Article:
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Southern Sp rits Craft Distillers Standout with Sorghum


by Jennifer Blackburn E


volving, innovative and premium, the distilled spirits industry is seeking new players with new fl avor. Cultural transformations in the distilled spirits and brewing industries are taking place


across America, and it has some distillers honing in on a familiar, southern taste—sorghum. Its fl avor and fermentability make sweet sorghum


unique, and it is quickly becoming a standout ingredient for many whiskey and rum producers. “Distillers are doing everything they can to distin-


guish themselves from others,” said Bill Owens, founder and president of the American Distilling Institute. “If people want to be diff erent and have diff erent fl avor, they can use sorghum.” Ann Marshall co-founder of High-Wire Distilling Co.


in Charleston, South Carolina, said she and her husband Scott previously owned a bakery where they used sor- ghum in cookie and brownie dough and knew it was the best candidate for their new distilling business given its rich history in the south. “Sorghum whiskey was the third product we ever


made,” Ann said. “It’s an incredibly rich and complex spirit that has become quite the cult classic around the country. We can hardly keep it in stock!” High-Wire Distilling’s award-winning New Southern


Revival brand sorghum whiskey is made from Tennes- see-grown sweet sorghum. It is a single source product Ann said is a distinguishing characteristic because the farm harvests and juices the whole sweet sorghum plant, stalk and grain, in the fi eld as one process. T e grain component qualifi es it as a whiskey.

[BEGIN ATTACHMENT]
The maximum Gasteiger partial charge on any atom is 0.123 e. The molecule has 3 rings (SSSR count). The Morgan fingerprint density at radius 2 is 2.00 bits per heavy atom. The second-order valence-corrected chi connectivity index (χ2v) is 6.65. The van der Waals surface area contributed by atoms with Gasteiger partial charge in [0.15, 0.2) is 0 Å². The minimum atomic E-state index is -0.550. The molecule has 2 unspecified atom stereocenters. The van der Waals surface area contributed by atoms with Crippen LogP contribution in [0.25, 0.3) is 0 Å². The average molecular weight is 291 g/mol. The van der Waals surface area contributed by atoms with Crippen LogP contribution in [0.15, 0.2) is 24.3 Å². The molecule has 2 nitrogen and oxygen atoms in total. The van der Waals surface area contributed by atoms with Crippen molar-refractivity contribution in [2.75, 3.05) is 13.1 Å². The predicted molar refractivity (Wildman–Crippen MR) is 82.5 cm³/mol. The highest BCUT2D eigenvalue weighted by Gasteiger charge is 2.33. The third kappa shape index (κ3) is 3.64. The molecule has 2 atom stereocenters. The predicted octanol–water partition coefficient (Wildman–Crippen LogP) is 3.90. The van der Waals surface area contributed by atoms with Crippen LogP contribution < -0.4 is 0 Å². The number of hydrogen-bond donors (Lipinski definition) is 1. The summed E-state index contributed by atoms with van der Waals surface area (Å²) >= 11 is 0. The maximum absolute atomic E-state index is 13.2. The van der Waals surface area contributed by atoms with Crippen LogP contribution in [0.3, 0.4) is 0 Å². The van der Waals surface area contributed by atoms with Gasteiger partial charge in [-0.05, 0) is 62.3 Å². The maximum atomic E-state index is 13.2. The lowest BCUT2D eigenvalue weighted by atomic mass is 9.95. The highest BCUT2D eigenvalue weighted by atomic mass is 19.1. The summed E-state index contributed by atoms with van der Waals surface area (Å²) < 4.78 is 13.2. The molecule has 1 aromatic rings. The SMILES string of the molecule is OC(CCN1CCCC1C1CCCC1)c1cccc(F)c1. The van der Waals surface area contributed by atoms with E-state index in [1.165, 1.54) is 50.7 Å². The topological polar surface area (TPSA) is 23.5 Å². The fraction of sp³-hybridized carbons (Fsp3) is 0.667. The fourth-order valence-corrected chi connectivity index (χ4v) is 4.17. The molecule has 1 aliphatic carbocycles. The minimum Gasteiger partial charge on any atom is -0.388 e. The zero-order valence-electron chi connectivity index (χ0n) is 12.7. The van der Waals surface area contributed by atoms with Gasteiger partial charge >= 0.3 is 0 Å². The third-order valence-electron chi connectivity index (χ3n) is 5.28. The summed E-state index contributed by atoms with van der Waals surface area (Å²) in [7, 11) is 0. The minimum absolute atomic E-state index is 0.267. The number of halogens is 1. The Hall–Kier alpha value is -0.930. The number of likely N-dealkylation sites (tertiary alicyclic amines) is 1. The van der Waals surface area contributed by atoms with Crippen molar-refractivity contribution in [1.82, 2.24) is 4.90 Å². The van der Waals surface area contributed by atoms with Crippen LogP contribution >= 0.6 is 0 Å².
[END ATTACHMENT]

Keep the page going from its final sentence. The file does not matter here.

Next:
“Because of this specialized, whole plant process,” she


said, “[the farm’s] sorghum syrup is the most unique we have ever encountered, and we have been unable to source anything else quite like it.” Jerod Smith of Wilderness Trail Distillery in Danville,


Kentucky, produces a 100 percent Kentucky-made rum from sorghum molasses aged in bourbon barrels. He said all great rums are made from sugarcane, and while few are made from sorghum, he prefers its unique fl avor. “You really get all the fl avors from the sorghum


molasses,” Smith said. “It’s so much more fl avorful than regular sugarcane.” Smith said sweet sorghum is the perfect base for rum


partly because the glucose found in sweet sorghum stalks is an incredibly fermentable sugar. “Our grower is a third-generation sorghum farmer,”


Smith said. “It’s in his bloodlines to grow sorghum, and he really has that know-how to grow and harvest sor- ghum and produce the juice that he boils down to gener- ate that really good sugar we turn into rum.” David Weglarz, founder of Still 630, has been chasing


his American dream as a craſt distiller since 2011 and said he tried to distill everything he could at fi rst, then sweet sorghum came to his attention through the man who built his still. “I started looking for new and interesting products,”


he said, “and I was told about it, and I said ‘yeah, send me fi ve gallons of it, and we will see what happens.’” Weglarz said his experiment batch lead to several


more fi ve gallon buckets and a bigger batch of whiskey that was aged in small barrels for approximately one year.


“Distillers are doing everything they can to distinguish themselves from others. If they want to be diff erent and have diff erent fl avor, they can use sorghum.”


“ 30 SORGHUM Grower Fall 2015





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